Raising the Green Roof

green roof at the  California Academy of Science s

It’s time that we put more green roofs over our heads. 

Green roofs have the power to make a quantifiable impact on buildings and the built environment. Conventional roofs in the U.S. are typically made out of slate, metal, plastic, or even clay shingles, while green roofs improve those materials with a layer of vegetation. Installing a green roof over a conventional roof leads to numerous potential benefits for building occupants and the surrounding community, like adding green space and reducing the heat island effect in cities.

We took a look at different green roofs across the U.S. to better understand these benefits as well as the range of diversity that exists in green roof function and design. Check out some of the most notable roofs we explored below!

Renewable Energy and Building Efficiency at the California Academy of Sciences

Located in San Francisco, this building on a hilly rooftop has skylights, fields of vegetation, a viewing space for visitors, and solar panels that line the periphery. According to the California Academy of Sciences, the solar panels provide at least 5 percent of the building’s electricity for the year, saving the atmosphere from 405,000 pounds of greenhouses gases and utilizing on-site renewable energy. 

The roof has also been designed to reduce the amount of energy needed for heating and cooling—the vegetation acts as insulation, while clusters of circular skylights open and close during the day for ventilation and fresh air flow.

Stormwater Management and Urban Agriculture at the Javits Convention Center

The Javits Center in New York City is home to a 297,000-square-foot rooftop covered in sedum, a hardy ground cover in the succulent family. Sedum provides habitat for birds, bats, and bees, and is well known for its capacity to retain water. Big storms in cities like New York often lead to polluted runoff that overwhelms the local sewer system. Adding vegetation like sedum mitigates these issues since the Javits Center is able to retain about 6.8 million gallons of runoff per year.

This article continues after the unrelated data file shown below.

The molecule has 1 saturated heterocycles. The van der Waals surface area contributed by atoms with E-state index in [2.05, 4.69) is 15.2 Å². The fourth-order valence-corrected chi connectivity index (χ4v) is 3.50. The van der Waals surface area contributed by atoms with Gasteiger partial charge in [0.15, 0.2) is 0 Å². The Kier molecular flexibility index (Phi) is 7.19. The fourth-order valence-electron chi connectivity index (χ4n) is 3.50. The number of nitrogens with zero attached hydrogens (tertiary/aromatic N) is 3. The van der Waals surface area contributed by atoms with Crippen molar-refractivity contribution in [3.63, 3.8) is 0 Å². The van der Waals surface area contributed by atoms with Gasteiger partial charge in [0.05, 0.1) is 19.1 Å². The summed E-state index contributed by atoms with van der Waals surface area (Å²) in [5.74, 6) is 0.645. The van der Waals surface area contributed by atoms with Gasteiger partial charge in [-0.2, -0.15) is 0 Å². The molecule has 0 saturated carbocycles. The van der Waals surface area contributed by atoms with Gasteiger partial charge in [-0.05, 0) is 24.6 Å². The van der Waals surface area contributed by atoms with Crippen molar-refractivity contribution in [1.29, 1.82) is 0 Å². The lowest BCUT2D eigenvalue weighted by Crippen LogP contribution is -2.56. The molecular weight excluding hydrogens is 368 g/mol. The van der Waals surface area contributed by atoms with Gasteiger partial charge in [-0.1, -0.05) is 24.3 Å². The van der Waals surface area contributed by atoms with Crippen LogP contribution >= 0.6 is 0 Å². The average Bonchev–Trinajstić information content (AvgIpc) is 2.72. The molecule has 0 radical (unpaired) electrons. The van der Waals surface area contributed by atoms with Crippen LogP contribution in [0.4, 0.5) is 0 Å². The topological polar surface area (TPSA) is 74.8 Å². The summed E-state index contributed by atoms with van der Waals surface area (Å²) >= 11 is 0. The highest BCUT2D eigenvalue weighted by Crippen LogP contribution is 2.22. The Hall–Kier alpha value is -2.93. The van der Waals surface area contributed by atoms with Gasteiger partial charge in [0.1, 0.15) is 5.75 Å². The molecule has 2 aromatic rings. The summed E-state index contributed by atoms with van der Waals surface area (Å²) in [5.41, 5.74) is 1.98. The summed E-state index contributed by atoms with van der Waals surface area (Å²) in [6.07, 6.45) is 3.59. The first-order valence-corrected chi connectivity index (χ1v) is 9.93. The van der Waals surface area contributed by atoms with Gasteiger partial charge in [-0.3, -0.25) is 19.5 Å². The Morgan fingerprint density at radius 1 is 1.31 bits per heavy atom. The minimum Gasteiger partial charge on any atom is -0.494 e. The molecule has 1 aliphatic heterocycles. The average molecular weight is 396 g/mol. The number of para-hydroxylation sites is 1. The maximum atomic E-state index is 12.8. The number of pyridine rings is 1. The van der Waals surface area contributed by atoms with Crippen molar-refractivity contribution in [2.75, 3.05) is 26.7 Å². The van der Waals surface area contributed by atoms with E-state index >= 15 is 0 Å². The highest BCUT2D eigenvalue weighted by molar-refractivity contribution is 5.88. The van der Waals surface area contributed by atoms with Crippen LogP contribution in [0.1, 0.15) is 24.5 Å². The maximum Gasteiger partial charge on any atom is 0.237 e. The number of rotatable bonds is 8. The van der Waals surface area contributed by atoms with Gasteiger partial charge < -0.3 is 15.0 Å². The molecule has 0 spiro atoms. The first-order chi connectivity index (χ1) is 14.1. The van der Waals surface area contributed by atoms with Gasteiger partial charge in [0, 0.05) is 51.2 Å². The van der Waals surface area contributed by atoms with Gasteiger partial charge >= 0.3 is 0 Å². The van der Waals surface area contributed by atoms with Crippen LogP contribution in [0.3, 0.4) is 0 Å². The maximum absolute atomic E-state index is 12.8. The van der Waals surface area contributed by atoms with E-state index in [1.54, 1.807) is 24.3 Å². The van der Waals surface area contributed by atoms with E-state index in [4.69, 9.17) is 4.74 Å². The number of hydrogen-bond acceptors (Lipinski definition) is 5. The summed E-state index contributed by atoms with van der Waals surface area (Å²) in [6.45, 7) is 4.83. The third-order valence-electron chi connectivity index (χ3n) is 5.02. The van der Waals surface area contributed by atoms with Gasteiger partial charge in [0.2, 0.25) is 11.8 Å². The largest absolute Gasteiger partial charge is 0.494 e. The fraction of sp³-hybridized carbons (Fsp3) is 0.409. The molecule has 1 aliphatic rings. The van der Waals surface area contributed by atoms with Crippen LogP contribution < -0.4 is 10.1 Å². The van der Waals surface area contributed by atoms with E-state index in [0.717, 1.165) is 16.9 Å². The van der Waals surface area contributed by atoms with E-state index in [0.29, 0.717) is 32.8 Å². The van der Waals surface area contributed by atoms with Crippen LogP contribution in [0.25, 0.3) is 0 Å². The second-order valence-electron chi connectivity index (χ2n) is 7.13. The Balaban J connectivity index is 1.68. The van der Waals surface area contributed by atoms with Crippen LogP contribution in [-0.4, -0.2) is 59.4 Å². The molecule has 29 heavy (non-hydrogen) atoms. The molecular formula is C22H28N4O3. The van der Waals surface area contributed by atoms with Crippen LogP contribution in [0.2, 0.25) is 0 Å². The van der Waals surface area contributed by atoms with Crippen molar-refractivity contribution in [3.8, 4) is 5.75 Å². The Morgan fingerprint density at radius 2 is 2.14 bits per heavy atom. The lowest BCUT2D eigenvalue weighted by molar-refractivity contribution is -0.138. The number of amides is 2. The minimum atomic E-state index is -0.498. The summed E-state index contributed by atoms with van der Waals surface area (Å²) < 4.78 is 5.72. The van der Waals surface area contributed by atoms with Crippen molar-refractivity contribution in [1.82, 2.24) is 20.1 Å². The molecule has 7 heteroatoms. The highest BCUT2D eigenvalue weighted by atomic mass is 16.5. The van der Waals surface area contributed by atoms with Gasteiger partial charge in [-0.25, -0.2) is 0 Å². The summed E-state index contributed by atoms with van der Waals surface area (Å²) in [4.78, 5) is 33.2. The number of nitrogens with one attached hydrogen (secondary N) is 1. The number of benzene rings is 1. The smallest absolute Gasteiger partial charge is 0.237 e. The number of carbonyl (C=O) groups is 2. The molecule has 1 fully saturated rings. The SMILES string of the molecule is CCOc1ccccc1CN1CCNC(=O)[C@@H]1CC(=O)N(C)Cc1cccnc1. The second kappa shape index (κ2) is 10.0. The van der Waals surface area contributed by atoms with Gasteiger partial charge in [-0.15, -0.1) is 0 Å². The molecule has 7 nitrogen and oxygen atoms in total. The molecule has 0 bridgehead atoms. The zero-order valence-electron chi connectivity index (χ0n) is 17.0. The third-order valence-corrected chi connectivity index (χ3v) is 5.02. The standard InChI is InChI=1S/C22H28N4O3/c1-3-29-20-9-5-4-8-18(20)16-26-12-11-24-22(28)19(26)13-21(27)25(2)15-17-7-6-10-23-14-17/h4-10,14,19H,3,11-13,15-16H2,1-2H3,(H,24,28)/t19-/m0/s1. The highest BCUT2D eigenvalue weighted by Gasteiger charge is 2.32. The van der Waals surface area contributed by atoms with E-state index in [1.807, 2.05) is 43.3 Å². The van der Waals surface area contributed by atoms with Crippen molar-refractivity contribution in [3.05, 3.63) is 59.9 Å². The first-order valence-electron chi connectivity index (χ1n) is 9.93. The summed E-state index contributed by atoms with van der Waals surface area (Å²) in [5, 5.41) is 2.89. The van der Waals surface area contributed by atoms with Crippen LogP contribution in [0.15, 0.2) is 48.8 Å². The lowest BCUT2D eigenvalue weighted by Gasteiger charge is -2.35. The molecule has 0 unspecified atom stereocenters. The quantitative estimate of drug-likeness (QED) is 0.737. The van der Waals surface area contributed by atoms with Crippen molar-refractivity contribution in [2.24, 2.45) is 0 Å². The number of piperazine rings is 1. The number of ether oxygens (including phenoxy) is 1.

The Javits green roof is famous for being the second largest in the U.S. and will be expanded to include a rooftop farm by 2021. The “rooftop-to-table” farm aims to produce 40,000 pounds of fruits and vegetables annually, which will be used in the convention center’s kitchens.

 Plant Biodiversity and Educational Space at the Chicago Botanic Garden

Committed to plant conservation, the Green Roof Garden on top of the Chicago Botanic Garden in Chicago grows both regional and national native plants, as well as some exotic ones – over 40,000 plants and 200 different species thrive on this green roof. One of the biggest benefits of using native plants is creating habitat for local species and reducing outdoor water use for irrigation.

This green roof serves as an outdoor classroom for thousands of visitors each year. Designed to be a center for research and environmental education, scientists can experiment with which plants are best suited for rooftop environments while the public can learn about the flora.


It’s clear that green roofs can serve many functions—from supporting local plant species to reducing energy use or preventing sewer overflow from storms. They are also just one of the many potential features of a high-performance building.

To learn more about high-performance buildings and what makes them unique, consider taking a GPRO course or attending an Urban Green Council event! Reach out to gpro@urbangreencouncil.org for more information.